CatalunyaNeil (not verified)    February 24, 2015 - 6:52PM

In reply to by Tripod Yankee (not verified)

Railway (-road) locomotives, in places where it is not economic to run electric overhead cables, running at near constant rpm, have been using diesel electric technology for 50 years, very efficiently.

arguments from people who consider the tax inclusive cost of fuel need to be discounted. Taxes distort - sometimes or often deliberately - the real efficiencies.

Diesel electric is a mature technology with a bad press. For people who drive long freeway miles, needing the occasional burst of overtaking power, the torque of the (turbo-) diesel plus its efficiency at medium rpm for charging are unbeatable.

Note that in Britain, new diesel sales are now greater than "gas" (-oline)

Adam (not verified)    February 25, 2015 - 9:20AM

Wow, another person with a brain out there.... I can't believe so many people ever believe the press, ever!!! Thanks for your comments.

edward Hujsak (not verified)    June 27, 2015 - 9:41PM

Sad that you skirted the key issue in Diesel Electrics. We need to talk about biodiesel electric, not diesel electric. With biodiesel you obtain a near zero carbon footprint. GM is just one step away with their Volt II. Replace the gasoline engine with a biodiesel and GM can off the first zero carbon footprint electric car. True, availability of biodiesel is low at present. But California already had 20 biodiesel stations. A whole new industry springs up, making biodiesel fuel from hemp, etc. This approach is old technology - onboard power generation based on 100 years background in diesel locomotives. The public is being snowed badly by Tesla and other electrics. About 2/3 of them turn out to be coal burners or natural gas burners, operating off the grid. Thermodyamic efficiency is way below modern gasoline burning cars.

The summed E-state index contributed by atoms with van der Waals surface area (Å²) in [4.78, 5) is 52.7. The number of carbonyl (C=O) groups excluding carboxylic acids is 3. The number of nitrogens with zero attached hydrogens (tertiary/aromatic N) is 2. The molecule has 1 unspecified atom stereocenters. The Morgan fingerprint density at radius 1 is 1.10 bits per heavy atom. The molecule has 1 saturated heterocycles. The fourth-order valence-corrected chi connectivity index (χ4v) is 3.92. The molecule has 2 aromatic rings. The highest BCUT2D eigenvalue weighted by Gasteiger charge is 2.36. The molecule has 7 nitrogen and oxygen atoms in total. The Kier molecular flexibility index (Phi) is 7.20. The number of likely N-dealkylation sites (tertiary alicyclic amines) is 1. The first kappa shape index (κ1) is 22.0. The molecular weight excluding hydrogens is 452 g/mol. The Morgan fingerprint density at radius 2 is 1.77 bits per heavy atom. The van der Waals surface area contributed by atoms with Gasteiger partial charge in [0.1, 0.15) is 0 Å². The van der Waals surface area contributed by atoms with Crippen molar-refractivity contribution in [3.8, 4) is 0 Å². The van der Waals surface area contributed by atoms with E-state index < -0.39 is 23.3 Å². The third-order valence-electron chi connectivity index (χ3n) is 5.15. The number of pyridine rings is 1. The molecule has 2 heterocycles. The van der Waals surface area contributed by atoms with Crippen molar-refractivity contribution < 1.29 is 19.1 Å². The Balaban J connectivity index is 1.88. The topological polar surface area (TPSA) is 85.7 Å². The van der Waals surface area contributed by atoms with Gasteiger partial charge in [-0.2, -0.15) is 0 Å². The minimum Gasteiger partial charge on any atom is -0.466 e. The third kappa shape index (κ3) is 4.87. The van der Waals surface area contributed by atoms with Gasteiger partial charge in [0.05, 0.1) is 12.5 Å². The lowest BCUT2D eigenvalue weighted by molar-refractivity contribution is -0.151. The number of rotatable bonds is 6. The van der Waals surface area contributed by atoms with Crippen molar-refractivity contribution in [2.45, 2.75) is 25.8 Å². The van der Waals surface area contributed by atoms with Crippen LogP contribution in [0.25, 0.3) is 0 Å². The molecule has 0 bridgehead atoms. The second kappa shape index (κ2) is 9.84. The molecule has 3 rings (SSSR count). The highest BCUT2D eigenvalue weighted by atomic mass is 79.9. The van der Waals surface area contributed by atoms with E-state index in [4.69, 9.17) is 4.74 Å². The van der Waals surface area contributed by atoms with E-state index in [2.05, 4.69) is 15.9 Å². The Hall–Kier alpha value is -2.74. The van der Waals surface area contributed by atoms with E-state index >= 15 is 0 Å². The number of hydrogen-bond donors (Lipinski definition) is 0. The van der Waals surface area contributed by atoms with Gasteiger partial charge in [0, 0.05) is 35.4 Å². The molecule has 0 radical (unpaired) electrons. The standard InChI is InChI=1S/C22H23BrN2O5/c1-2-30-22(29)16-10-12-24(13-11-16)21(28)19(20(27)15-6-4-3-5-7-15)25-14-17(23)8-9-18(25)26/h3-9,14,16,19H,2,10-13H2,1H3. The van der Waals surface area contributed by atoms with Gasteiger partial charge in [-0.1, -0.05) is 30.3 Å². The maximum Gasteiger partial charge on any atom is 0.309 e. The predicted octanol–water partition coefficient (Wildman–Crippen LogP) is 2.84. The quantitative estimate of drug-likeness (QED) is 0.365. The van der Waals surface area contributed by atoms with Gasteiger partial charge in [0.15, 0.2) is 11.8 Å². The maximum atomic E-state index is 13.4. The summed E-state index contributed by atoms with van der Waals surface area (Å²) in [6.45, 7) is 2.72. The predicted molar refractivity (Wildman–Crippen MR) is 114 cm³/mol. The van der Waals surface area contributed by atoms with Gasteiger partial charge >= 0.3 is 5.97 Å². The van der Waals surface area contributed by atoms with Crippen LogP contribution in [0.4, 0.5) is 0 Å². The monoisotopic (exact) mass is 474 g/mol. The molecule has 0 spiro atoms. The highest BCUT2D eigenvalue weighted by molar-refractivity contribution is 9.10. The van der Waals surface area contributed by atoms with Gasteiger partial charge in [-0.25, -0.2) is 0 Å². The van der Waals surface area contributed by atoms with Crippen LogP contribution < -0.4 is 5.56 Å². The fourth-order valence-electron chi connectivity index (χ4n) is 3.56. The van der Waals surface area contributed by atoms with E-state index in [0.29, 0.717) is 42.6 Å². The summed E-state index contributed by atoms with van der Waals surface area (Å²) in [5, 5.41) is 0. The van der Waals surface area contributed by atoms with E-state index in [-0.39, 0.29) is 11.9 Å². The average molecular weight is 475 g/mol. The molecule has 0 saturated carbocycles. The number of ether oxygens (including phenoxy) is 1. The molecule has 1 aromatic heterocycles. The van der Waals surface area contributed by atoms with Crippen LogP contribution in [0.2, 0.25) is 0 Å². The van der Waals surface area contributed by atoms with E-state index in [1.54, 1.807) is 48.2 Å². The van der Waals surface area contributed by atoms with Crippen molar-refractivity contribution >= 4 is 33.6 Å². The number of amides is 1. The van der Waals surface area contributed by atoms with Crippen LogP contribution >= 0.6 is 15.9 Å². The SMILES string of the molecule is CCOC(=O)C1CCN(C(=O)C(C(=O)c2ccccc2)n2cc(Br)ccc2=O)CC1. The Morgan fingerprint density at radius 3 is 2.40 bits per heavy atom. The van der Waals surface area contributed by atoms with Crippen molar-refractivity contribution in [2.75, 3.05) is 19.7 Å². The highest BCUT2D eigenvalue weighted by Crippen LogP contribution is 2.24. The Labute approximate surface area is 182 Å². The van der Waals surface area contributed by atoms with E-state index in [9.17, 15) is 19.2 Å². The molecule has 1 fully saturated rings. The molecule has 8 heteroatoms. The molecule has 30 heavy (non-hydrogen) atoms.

Louis Roensch (not verified)    June 29, 2017 - 1:05PM

In reply to by edward Hujsak (not verified)

I agree. A hybrid biodiesel electric car has many advantages. It surprises me that the possibility of an electric biodiesel car was not discussed in the article. Except for the non-renewable carbon sources used to build the car the operation of the car would be net zero carbon emission and potentially extremely "green". In fact, the best situation would be if biodiesel was used to generate the electrical power while running or off line. Yes, I understand the BTU/lb of biodiesel is lower than non-renewable sourced diesel. To me the big issue is the higher taxes on conventional diesel compared to gasoline. I am not sure how that is justified unless it's to penalize diesel trucks and railroads. If the state and fed. tax on diesel was lowered to what it is on gasoline I would expect the sale of a hybrid electric biodiesel car would dramatically increase. It's about as good as it gets.